The End-Century Edition Of The Who'S Who Of Indian Writers, Is An Invaluable Work Of Reference For Writers, Publishers, Readers And Students Of Literary History. For Ease Of Use, The Entries Are Arranged Alphabetically By Surname Or Part Of The Name Preferred By The Writers Themselves. A Large Number Of Cross- References Are Provided To Facilitate The Location And Identification Of The Writers.
Anupama looked into the mirror and shivered with shock. A small white patch had now appeared on her arm.' Anupama's fairytale marriage to Anand falls apart when she discovers a white patch on her foot and learns that she has leukoderma. Abandoned by her uncaring in-laws and insensitive husband, she is forced to return to her father's home in the village. The social stigma of a married woman living with her parents, her steother's continual barbs and the ostracism that accompanies her skin condition force her to contemplate suicide. Determined to rebuild her life against all odds, Anupama goes to Bombay where she finds success, respect and the promise of an enduring friendship. Mahashweta is an inspiring story of courage and resilience in a world marred by illusions and betrayals. This poignant tale offers hope and solace to the victims of the prejudices that govern society even today.
In a remote village in the foothills of the Himalayas, a gifted but unknown poet named Kalidas nurtures an unconventional romance with his youthful muse, Mallika. When the royal palace at Ujjayini offers him the position of court poet, Kalidas hesitates, but Mallika persuades him to leave for the distant city so that his talent may find recognition. Convinced that he will send for her, she waits. He returns years later, a broken man trying to reconnect with his past, only to discover that time has passed him by. // A classic of postcolonial theatre, Mohan Rakesh’s Hindi play is both an unforgettable love story and a modernist reimagining of the life of India’s greatest classical poet. It comes alive again in Aparna and Vinay Dharwadker’s new English translation, authorized by the author’s estate. This literary rendering is designed for performance on the contemporary cosmopolitan stage, and it is enriched by extensive commentary on the play’s contexts, legacy, themes and dramaturgy.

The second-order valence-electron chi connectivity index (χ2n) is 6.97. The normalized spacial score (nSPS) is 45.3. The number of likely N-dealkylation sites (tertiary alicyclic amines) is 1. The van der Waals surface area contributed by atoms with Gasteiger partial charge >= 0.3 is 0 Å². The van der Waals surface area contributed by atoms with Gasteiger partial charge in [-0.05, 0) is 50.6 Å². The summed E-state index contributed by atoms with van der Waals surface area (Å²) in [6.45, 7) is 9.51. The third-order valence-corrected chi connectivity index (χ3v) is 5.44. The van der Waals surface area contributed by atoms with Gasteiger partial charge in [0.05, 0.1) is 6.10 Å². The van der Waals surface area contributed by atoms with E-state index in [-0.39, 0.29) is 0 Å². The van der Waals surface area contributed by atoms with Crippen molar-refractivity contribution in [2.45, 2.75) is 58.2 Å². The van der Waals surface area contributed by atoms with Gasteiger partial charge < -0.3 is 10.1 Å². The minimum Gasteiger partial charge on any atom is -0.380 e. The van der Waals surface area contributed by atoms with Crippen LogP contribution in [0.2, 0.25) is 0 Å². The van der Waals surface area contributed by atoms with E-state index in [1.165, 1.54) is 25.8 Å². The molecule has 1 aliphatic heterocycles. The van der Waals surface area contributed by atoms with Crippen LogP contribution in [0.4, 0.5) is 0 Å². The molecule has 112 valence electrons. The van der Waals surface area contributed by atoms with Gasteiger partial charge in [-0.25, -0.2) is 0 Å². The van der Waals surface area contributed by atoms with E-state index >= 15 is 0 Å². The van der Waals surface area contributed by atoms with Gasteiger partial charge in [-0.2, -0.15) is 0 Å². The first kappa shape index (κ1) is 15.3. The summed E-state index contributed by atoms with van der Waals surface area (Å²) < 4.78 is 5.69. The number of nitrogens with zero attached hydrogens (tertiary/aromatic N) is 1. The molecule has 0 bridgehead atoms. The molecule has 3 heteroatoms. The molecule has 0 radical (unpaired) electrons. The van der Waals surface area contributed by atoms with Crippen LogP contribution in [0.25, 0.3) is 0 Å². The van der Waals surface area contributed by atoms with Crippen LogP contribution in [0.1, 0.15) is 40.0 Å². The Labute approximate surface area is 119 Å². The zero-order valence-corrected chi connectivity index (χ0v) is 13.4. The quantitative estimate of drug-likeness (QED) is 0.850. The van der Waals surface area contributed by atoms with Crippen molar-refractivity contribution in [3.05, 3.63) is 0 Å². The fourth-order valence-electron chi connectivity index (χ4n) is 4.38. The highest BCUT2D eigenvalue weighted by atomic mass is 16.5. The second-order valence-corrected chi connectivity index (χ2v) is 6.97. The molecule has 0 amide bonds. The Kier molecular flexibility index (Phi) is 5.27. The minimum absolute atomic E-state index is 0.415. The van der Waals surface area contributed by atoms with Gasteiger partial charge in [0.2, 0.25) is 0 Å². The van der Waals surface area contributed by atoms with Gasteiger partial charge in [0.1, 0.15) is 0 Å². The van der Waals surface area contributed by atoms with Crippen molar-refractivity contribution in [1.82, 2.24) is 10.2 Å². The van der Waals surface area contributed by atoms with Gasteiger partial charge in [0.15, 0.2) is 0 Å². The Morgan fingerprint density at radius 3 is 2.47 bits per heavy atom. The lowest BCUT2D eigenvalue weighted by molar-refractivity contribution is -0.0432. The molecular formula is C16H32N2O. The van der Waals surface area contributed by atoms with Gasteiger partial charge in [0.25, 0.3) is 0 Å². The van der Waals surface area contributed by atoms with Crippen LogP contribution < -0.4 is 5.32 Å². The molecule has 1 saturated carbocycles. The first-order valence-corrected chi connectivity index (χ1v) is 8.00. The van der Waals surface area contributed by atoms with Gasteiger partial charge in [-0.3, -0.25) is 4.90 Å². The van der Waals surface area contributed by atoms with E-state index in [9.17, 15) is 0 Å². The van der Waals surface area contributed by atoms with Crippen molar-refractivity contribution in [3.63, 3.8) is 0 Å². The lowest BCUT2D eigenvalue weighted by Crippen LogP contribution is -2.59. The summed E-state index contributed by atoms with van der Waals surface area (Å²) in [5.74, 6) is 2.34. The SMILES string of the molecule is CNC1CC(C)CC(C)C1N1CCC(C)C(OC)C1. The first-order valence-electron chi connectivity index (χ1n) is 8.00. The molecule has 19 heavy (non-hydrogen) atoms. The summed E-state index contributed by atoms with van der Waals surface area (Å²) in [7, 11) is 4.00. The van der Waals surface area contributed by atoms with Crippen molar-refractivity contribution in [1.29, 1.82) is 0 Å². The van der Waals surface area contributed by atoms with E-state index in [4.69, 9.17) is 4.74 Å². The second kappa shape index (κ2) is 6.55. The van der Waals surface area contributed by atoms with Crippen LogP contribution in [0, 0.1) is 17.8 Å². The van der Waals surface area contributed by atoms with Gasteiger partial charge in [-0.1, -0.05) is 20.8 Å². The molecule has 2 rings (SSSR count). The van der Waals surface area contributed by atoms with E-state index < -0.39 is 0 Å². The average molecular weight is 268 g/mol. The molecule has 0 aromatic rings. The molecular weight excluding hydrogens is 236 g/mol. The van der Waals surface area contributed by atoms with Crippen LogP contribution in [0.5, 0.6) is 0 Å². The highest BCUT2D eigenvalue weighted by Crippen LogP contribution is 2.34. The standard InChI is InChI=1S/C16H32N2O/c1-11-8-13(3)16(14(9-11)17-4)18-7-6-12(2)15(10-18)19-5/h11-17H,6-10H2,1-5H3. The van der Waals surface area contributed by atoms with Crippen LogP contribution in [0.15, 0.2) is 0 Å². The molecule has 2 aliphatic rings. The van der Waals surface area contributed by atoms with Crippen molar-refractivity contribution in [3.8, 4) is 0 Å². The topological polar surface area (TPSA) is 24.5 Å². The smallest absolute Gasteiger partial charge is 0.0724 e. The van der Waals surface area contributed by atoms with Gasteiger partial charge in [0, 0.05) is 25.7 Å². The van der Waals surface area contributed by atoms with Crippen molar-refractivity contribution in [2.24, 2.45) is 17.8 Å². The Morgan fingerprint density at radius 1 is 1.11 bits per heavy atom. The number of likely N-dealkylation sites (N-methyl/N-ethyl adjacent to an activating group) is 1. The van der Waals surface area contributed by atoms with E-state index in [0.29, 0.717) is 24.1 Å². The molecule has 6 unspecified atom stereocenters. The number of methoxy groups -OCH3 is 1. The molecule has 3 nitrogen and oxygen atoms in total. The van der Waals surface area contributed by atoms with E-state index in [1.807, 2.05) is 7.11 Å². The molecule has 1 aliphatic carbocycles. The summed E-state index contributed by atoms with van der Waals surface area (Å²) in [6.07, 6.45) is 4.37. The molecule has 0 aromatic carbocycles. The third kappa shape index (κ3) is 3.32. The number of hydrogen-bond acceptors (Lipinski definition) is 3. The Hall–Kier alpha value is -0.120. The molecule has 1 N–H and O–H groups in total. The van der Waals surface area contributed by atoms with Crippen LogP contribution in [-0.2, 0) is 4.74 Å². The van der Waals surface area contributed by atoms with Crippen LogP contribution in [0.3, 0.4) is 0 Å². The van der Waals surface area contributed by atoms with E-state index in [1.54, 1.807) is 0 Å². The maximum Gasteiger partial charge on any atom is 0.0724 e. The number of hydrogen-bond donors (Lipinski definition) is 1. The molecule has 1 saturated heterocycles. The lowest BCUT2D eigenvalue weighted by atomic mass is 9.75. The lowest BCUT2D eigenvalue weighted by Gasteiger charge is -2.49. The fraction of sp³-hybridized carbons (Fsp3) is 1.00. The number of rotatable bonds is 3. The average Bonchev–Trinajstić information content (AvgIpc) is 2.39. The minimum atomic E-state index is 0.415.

A talkative tortoise lets his vanity win out over common sense in this tale of why the tortoise has a cracked shell. This traditional Himalayan 'Tale with a Twist' is retold by poet, author and storyteller, Andrew Fusek Peters. Tales from around the world provide an insight into cultures other than our own.
This romance is one of the best examples of the artificial and ornate style in Sanskrit prose. The title is derived from that of a drama by Bhasa, the Suapnavasavadattam. Subandhu,s translator has genereously -- claimed for him a true melody in the long rolling compound, a sesquipedalian majesty which can never be equalled exept in Sanskrit, a lulling music in the alliteration, and a compact brevity in the paronomasias which are in most cases veritable gems of terseness and twofold appropriateness.
Since the new edition of Collins English Dictionary (CED) two-and-a-half years ago, major revolutions have struck the countries we knew as the USSR, Czechoslovakia and Yugoslavia; new states, such as Eritrea have arisen; heads of state have come and gone. This edition has therefore been published with the aim of giving the user the latest encyclopaedic coverage. Over 1000 entries have been updated to reflect recent political change. since 1991: new terms from the media like ethnic cleansing and Euro-sceptic or for the media, ratpack; from music, techno; from film, body double; and from technology, cache memory. The 200 special subject field areas are covered by Specialist Consultants.